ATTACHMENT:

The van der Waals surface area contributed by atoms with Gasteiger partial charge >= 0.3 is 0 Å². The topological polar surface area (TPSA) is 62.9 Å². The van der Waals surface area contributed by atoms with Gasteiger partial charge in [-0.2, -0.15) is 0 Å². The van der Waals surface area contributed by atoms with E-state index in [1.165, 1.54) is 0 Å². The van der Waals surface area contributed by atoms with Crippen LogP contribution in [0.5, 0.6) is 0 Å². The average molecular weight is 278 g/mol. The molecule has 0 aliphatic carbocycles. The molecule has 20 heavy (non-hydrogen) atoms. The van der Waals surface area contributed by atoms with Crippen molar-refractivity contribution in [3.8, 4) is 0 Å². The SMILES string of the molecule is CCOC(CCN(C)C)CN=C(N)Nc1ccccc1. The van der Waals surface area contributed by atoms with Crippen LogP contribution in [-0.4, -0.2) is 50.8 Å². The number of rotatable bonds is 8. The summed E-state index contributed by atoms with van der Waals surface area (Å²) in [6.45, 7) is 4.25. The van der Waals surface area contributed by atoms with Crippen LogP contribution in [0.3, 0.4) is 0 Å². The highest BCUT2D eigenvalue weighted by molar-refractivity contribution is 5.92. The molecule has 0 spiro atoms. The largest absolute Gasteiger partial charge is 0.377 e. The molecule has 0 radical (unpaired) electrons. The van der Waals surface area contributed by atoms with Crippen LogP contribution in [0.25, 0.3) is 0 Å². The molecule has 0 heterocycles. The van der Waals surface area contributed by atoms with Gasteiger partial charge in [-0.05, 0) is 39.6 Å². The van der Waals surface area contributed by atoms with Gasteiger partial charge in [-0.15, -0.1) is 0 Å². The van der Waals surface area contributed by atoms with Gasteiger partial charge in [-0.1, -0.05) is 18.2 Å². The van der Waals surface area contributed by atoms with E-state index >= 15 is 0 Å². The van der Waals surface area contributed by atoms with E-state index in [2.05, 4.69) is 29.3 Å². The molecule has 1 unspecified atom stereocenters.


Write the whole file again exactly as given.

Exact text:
The van der Waals surface area contributed by atoms with Gasteiger partial charge >= 0.3 is 0 Å². The topological polar surface area (TPSA) is 62.9 Å². The van der Waals surface area contributed by atoms with Gasteiger partial charge in [-0.2, -0.15) is 0 Å². The van der Waals surface area contributed by atoms with E-state index in [1.165, 1.54) is 0 Å². The van der Waals surface area contributed by atoms with Crippen LogP contribution in [0.5, 0.6) is 0 Å². The average molecular weight is 278 g/mol. The molecule has 0 aliphatic carbocycles. The molecule has 20 heavy (non-hydrogen) atoms. The van der Waals surface area contributed by atoms with Crippen molar-refractivity contribution in [3.8, 4) is 0 Å². The SMILES string of the molecule is CCOC(CCN(C)C)CN=C(N)Nc1ccccc1. The van der Waals surface area contributed by atoms with Crippen LogP contribution in [-0.4, -0.2) is 50.8 Å². The number of rotatable bonds is 8. The summed E-state index contributed by atoms with van der Waals surface area (Å²) in [6.45, 7) is 4.25. The van der Waals surface area contributed by atoms with Crippen LogP contribution in [0.3, 0.4) is 0 Å². The highest BCUT2D eigenvalue weighted by molar-refractivity contribution is 5.92. The molecule has 0 spiro atoms. The largest absolute Gasteiger partial charge is 0.377 e. The molecule has 0 radical (unpaired) electrons. The van der Waals surface area contributed by atoms with Crippen LogP contribution in [0.25, 0.3) is 0 Å². The molecule has 0 heterocycles. The van der Waals surface area contributed by atoms with Gasteiger partial charge in [-0.05, 0) is 39.6 Å². The van der Waals surface area contributed by atoms with Gasteiger partial charge in [-0.15, -0.1) is 0 Å². The van der Waals surface area contributed by atoms with Gasteiger partial charge in [-0.1, -0.05) is 18.2 Å². The van der Waals surface area contributed by atoms with E-state index >= 15 is 0 Å². The van der Waals surface area contributed by atoms with E-state index in [2.05, 4.69) is 29.3 Å². The molecule has 1 unspecified atom stereocenters.